At the time, the Crow’s Nest was “approved housing”—all freshmen were required to live in approved housing.  The Nest was under the “cooperatives” aegis.  The NROTC Unit at the time had a staff supply officer, whose additional duty it was to be liaison to the Crow’s Nest and he and his wife would be the chaperones (required) whenever the Nest had a party.


The fact that my room and board was covered by the NROTC stipend ($56, I think) was a great relief to my parents, who had very little at the time.  I think they sent me $50-$100 per month for spending money, and that was it.


I was assigned to a suite (!) on the second deck of the west wing and lived with Tom Mickelsen, KJ Moore, and Howard Hamilton.  Rudy Krueger was the work boss at the time, and also the Buccaneer Commander.    I think the daily jobs and the weekly field days helped all concerned learn how to work with others as a team.  Other than that, there were a lot of poker games during finals, food fights at the drop of a hat, initiation “rides”, keggers at Pease Park, etc. The first Vernal Equinox Fest was at Don Brown’s suggestion in 1962 or so.


There are lots of photos and stories—most guys who ever lived in one of the Nests have plenty of them.  I think we started the flammable gas bag thing over in the west wing around 1963.  We launched one on a Saturday night when the Pi Kappa Alpha across Leon Street were having a party.  The wind changed and the bag went across the street and snagged in one of the trees on their lawn.  Copious profanity and worse when the time fuse ignited the bag. Bob Gartner  ’65  (Engineering and 5 years on the Bucs added a year)

Ray Adams '80 12/12/2011: I appreciate the notes that have been going back and forth.  I apologize for not responding sooner.  After talking with Bob Gartner this weekend, I think I may need to offer some clarity on what this scholarship is about.  I don’t view this as an effort to resurrect the Nest for the midshipman.  Michael Collins summarized it well.  The demographics don’t support it today nor did it support it well even back in the 86-88 timeframe when a couple of previous efforts to resurrect the Nest were undertaken.  I view this more as a way to recognize the Nest for what it meant to all of us.  After listening to John Montfort’s comments this past reunion and hearing what the Nest meant to him, it occurred to me that the Nest meant a lot to me as well.  It gave a chance for an angry young man with no money to learn how to live with 34 guys, contribute to the well being of our collective home and maybe get some experience at a couple of things like leadership and managing a business and oh yeah, get a degree and pursue a military career.  I know all of us had some wild times there and they are great memories for all of us, but if we put the serious cap on we all would realize that it helped us in many ways too, perhaps to set a foundation for our own individual success to date.  The scholarship is similar to the Buccaneer version that recognizes a midshipman for those Buccaneer virtues.  I would see this scholarship recognizing a midshipman who represents some of those characteristics we valued from the Crow’s Nest.  By the way, what do you see as those virtues you value from your Crow’s Nest experience?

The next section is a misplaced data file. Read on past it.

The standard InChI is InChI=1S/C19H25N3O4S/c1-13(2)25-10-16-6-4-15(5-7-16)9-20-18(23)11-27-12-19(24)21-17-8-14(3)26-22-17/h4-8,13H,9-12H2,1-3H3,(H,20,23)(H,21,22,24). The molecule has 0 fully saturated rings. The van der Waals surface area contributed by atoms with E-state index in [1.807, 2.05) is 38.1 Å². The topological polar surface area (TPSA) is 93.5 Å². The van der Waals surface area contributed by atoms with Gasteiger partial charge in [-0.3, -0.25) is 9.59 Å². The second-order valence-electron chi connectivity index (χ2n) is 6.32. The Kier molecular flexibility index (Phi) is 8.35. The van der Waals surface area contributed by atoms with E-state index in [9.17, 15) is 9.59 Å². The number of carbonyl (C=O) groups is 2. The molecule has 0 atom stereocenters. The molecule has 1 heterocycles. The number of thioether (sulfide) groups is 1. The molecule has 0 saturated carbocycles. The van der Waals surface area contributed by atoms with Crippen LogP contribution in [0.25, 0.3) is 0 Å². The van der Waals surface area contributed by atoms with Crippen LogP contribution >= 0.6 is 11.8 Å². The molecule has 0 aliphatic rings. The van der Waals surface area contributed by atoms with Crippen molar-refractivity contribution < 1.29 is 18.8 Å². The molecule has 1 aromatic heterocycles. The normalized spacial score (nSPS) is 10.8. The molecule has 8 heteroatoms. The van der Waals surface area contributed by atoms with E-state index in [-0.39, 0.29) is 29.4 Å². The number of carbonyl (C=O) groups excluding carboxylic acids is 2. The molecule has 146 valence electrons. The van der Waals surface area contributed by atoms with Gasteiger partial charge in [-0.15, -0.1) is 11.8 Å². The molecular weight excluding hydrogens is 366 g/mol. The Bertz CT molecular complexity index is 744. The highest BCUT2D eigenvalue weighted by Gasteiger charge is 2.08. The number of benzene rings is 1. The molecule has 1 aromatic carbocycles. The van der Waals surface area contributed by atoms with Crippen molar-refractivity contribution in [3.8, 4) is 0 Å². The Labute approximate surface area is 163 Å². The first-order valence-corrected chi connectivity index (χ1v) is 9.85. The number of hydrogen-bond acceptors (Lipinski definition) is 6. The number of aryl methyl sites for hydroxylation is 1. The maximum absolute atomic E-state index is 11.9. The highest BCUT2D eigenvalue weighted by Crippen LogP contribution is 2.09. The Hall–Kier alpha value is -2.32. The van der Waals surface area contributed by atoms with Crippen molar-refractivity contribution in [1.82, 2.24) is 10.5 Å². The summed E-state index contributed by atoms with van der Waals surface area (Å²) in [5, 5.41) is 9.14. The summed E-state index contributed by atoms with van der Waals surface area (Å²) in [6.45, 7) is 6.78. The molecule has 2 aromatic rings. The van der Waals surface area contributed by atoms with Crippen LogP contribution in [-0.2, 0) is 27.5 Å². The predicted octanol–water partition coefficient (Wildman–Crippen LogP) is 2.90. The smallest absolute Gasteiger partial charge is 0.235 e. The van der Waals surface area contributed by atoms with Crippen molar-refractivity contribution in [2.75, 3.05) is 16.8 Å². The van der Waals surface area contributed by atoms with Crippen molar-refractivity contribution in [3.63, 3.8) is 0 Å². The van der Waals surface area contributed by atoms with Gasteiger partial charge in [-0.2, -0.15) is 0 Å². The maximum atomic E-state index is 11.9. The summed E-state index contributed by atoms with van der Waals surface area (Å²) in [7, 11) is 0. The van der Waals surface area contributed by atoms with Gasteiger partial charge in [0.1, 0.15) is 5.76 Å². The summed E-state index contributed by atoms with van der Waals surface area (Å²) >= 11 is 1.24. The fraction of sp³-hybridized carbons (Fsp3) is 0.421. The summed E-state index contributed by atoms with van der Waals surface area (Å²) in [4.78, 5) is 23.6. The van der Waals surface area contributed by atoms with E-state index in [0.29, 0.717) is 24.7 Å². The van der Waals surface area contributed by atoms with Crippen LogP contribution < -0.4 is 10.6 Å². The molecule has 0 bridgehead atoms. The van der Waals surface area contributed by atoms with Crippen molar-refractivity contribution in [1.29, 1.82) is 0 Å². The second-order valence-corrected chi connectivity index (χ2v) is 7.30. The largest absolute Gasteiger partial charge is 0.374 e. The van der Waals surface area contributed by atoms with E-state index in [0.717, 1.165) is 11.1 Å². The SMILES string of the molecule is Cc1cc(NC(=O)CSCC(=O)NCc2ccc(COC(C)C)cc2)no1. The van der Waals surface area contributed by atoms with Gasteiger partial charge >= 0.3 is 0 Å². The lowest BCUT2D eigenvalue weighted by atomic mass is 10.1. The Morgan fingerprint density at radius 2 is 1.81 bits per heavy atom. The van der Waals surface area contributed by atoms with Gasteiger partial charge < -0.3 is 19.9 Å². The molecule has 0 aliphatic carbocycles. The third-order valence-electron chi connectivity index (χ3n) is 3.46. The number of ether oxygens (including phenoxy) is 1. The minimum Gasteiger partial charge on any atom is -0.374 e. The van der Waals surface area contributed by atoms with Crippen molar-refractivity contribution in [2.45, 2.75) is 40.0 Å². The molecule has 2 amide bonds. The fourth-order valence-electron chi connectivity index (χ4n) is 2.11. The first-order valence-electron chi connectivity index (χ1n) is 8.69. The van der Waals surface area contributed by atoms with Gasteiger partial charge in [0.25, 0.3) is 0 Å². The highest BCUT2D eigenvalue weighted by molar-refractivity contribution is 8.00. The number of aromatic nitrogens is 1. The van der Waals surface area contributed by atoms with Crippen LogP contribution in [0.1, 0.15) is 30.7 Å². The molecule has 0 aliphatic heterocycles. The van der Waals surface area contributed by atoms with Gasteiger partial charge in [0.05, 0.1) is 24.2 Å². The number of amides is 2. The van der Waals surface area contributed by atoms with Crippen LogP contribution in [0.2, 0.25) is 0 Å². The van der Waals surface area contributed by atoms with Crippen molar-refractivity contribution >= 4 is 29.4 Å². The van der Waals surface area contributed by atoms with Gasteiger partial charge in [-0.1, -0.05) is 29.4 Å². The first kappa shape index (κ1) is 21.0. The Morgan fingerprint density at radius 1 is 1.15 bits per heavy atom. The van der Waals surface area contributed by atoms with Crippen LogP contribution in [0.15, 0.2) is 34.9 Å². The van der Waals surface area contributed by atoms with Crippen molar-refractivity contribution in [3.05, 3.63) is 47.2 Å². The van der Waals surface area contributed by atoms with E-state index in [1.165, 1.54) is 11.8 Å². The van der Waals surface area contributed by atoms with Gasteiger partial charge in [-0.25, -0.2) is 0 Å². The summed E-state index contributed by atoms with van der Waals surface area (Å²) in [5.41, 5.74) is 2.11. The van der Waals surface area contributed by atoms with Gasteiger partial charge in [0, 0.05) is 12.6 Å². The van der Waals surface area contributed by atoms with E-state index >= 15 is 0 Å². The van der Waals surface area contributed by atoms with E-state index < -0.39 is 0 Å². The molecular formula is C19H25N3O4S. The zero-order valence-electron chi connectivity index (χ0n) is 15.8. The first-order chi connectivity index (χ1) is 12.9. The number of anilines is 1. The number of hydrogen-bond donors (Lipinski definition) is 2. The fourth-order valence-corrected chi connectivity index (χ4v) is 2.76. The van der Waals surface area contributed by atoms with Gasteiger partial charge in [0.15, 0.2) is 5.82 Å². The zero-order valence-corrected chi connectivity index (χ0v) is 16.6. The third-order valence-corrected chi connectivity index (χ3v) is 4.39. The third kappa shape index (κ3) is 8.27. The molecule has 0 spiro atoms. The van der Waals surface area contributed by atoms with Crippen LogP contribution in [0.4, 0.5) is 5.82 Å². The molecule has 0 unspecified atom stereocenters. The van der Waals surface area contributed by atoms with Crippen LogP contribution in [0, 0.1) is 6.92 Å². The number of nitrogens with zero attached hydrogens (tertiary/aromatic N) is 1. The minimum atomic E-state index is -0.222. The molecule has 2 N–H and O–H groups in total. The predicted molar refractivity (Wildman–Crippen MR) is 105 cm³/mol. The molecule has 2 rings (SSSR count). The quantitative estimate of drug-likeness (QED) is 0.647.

I told Ed Mergele I would write an article about the scholarship for the newsletter.  I would love to get some of your perspectives for the time you lived at the nest and what it meant to you.  I would weave that into an article for Ed.  I am very interested in your insights and thoughts on this and thanks for the emails so far.  -Ray